A big problem with modern retail practices - Denny Scott editorial
If you were taking in CBC content on Monday morning, you may have heard the sad tale of Ross Miller, an octogenarian with Alzheimer’s Disease, who was allegedly taken advantage of by sales people at The Source - an electronics store owned by Bell Canada.
Miller went into the store looking for a new television and walked out with a litany of electronic devices and services that would make me blush if you caught me buying it all at once, and I’ve got bad spending habits.
Miller was sold a landline telephone, a second cell phone, a tablet, a cable package and all the charges and contracts that go with them. Actually, he didn’t even get the television he wanted in the first place.
While Bell says it doesn’t employ the kind of high-pressure sales tactics that would lead to someone taking advantage of someone like Miller, an insider from another Source site says staff are put under pressure to hit unattainable goals. According to the CBC, the insider says that he and his fellow salespeople are encouraged to avoid questions when a customer doesn’t have good cognitive function.
“The goal… is to get them to put pen to paper, signing a contract,” the insider said. “So if the person does not have their faculties, then we’re basically told to go through the [sales] script.”
Knowing nothing about this insider, I’m still inclined to side with him because, once upon a time, I worked for another cellular giant and I can tell you, everything he said rings true.
When I was in my late teens, aside from relying on Ontario Student Assistance Program (OSAP) funding, which has haunted me for over a decade now, I also paid my way through school working at a call centre in Brantford that fielded calls for Nextel, an American cell phone company.
I was in the sales department but, thanks to working the late or overnight shifts, the expectations of sales were pretty low for me and I was able to hit my goals nine times out of 10. The folks who worked the day shift, however, were under intense pressure to deal with customers quickly and close the sale.
When I was young, I felt that there was a problem with that kind of system, but I couldn’t put my finger on it, now, in the light of gained wisdom and stories from the lockdowns, I know what it is: I seldom offer repeat business to places that try to sell me something more than what I need. The places that earn my repeat business are the ones where people try to help me, regardless of whether a sale is made or not.
That’s how you build brand loyalty - by putting the customer first, and I’m sure I won’t be startling anyone by saying modern telecommunication companies seemed to have forgotten that message long ago.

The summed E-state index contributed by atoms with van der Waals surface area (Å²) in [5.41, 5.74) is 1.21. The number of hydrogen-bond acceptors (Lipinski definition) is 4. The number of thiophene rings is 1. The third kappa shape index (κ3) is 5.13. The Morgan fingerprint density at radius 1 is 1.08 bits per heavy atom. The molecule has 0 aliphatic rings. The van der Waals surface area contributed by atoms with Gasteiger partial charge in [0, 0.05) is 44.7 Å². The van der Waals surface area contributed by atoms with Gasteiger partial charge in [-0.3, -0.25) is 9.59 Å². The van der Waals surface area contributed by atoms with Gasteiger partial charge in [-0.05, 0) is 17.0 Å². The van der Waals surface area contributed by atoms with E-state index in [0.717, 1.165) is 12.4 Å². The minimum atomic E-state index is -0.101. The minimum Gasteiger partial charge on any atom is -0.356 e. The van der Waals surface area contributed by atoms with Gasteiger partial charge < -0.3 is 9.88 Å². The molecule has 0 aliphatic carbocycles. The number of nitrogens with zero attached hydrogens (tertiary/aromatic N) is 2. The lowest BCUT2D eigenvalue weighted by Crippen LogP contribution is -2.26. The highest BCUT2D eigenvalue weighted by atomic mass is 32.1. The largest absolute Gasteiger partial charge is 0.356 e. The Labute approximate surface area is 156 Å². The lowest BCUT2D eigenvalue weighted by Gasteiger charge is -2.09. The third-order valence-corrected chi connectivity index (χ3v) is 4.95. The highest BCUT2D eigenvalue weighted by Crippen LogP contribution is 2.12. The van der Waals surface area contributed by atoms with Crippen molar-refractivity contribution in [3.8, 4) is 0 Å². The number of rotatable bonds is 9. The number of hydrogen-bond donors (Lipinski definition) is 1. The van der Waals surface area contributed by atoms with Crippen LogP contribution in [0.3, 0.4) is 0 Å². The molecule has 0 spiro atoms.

Granted, there are some jobs where you need quotas to hit, not because some rich executive needs to buy a second home or a third boat, but because it keeps the company afloat. For retail sales people, however, the focus should be on helping people, whether that be through processing an expedient return, showing someone what they need and don’t need or selling them something. Companies putting the almighty dollar first may be successful, but they’re also the ones we complain about the most (which often includes telecommunication companies).
It’s like a local car dealership says in its commercials (or maybe used to), “We’re not here to sell you a car, we’re here to help you buy one.”
Everyone knows, when they walk into a store, that there is the hope by the owner and the salespeople that they buy something, but that understood dynamic is significantly different than the high-pressure sales tactics that are forced on both salespeople and customers by companies like Bell. (Unfortunately, due to lack of government oversight, Bell and Rogers - which own Telus and Fido, respectively - are the only horses in the cellular service race here in rural Ontario, so we don’t have much choice who to support.)
It’s not just electronics, either. When I bought my wife the first piece of jewelry I ever gave her, it was from a local jewelry shop which helped me find something meaningful. When we went engagement ring shopping, we ended up in a city because my wife lived there at the time. It was a rushed experience where I felt like I was being pushed to higher- and higher-end merchandise.
Locally-owned shops know that people will come back because they want to support their community, but also because the added personal touch is important and a lot of that personal touch is the desire to help customers, not just sell to them.